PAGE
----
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Just last week on June 5, great news reached the United States’ credit union community. The United States Treasury announced they had awarded $1.25 billion in COVID-19 relief funds to 863 community development financial institutions (CDFI).  

The grants were provided through the Treasury’s Community Development Financial Institution Rapid Response Program (CDFI RRP) and provided appropriate capital for CDFIs to address the economic challenges that have been exacerbated by the COVID pandemic, particularly in underserved communities.  

The CDFI Fund combines federal dollars with private capital to empower credit unions to improve initiatives aimed at enhancing social and economic communities throughout the nation that may typically fall short of traditional financing opportunities.   

“In serving places that the financial sector historically hasn’t served well, CDFIs lift our whole economy up,” said Treasury Secretary Janet Yellen. “We know that for every dollar injected into a CDFI, it catalyzes eight more dollars in private-sector investment, meaning today’s announcement might lead to an additional $10 billion in investment. By channeling more capital into CDFIs, we are translating those ideals (creating an economy for everyone) into reality.” 

Twenty-seven years into the Treasury’s CDFI Fund, their roster is now dominated by mission-owned and driven credit unions equipped with a laser-focus on providing the necessary financing to underserved communities in order to stimulate economic opportunity and revitalize neighborhoods.  

That community-first perspective fits into CDFIs’ very mission of recognizing the role digital innovation plays in today’s credit union offerings. CDFIs recognize the importance fintech solutions play in helping communities move forward on the path to improved and inclusive economic recovery from COVID. 

Thanks to their member-owned, not-for-profit model, credit unions are allowed to function in areas that would otherwise be labeled as banking deserts.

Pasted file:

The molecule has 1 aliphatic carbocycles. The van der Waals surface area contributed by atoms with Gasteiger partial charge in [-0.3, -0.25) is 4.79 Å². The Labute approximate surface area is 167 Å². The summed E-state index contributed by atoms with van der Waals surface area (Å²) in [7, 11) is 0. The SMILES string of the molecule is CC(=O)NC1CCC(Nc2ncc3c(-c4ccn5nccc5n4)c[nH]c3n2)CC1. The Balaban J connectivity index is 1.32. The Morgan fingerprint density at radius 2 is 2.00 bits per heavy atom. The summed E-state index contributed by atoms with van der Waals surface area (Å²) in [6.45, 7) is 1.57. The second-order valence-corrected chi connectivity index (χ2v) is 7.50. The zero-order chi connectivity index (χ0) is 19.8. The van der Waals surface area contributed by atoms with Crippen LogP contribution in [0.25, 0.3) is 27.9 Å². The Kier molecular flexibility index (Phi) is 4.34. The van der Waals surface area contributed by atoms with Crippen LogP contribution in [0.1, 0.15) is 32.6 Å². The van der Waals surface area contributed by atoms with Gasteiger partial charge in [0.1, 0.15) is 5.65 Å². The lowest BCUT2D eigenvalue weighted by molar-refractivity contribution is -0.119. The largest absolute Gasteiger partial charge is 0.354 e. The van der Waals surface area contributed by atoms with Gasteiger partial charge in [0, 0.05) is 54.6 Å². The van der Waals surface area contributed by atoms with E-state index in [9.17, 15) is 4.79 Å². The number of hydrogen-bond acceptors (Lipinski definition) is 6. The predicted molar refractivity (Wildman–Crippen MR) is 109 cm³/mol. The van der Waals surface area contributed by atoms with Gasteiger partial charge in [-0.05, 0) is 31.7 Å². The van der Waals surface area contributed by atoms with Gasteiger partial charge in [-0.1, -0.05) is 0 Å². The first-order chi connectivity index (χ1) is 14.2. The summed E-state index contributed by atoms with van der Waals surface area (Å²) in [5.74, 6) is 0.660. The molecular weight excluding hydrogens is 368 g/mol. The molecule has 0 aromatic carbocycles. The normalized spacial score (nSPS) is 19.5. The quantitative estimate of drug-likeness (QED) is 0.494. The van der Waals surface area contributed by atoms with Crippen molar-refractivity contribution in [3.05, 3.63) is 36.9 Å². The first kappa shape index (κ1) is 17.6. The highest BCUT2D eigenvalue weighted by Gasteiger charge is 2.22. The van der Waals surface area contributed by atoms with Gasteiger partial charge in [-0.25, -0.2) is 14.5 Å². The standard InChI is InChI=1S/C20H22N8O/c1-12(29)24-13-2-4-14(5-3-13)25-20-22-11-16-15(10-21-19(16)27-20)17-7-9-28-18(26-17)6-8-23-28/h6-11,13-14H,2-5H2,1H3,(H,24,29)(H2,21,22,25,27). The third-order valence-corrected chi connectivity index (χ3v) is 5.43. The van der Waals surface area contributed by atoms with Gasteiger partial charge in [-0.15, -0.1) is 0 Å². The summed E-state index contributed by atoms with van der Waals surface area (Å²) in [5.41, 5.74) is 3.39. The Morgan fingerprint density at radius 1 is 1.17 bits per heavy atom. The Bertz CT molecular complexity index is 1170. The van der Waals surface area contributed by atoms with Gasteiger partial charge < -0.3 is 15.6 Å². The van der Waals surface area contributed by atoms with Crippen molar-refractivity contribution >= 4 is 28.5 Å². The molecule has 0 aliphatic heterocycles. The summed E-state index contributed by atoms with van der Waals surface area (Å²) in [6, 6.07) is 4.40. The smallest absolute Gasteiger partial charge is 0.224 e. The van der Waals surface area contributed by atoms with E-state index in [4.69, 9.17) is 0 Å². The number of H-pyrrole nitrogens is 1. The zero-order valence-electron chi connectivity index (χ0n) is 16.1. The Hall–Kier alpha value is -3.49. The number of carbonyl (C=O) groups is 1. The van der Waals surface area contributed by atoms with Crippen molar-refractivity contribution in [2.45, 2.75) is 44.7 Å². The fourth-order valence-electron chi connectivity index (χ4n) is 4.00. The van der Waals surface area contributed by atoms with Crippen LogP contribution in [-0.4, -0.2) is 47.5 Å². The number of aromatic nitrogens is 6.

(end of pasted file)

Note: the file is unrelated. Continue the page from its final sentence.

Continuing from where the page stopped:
Photo: Nina Strehl | Unsplash

While the latest round of funding for the CDFI grants passed on May 3, 2021, how would your credit union take next steps to optimize for the next round of applications? Below, shared best practices from grant-winning credit unions from their CDFI work: 

  • Use outside specialists for filling out the CDFI application. The grants take a lot of time and can be complex 
  • Gather a top-tier team from all divisions of the credit union to carry out the project before, during, and after the grant application, if awarded 
  • Make sure you have a dependable system with proven expertise in the right positions to manage necessary risk, especially when factoring in loan losses 
  • Measuring success and impact is imperative; track results regularly 
  • Nothing is more compelling or inspiring than storytelling; share success stories that show how your credit union enhanced your community in life-changing ways  
  • Always remember the difference you’re making in the lives of your community by offering products and services. It shows through in your work  

Pablo DeFilippi, senior vice president of membership and network engagement at Inclusiv, says CDFI Funds also bring in revenue for your credit union. “CDFI credit unions have an ROA comparable and oftentimes better than mainstream credit unions, despite serving more challenging markets.”  

DeFilippi adds that meeting the needs of the low- to moderately underserved consumers as well as the communities in which they live is not simply a market opportunity but a mandate. “These are all demographics that can be served in a way that is responsible and sustainable. Put bluntly, mission without margin is simply altruism, and margin without mission makes us no different than predatory lenders.”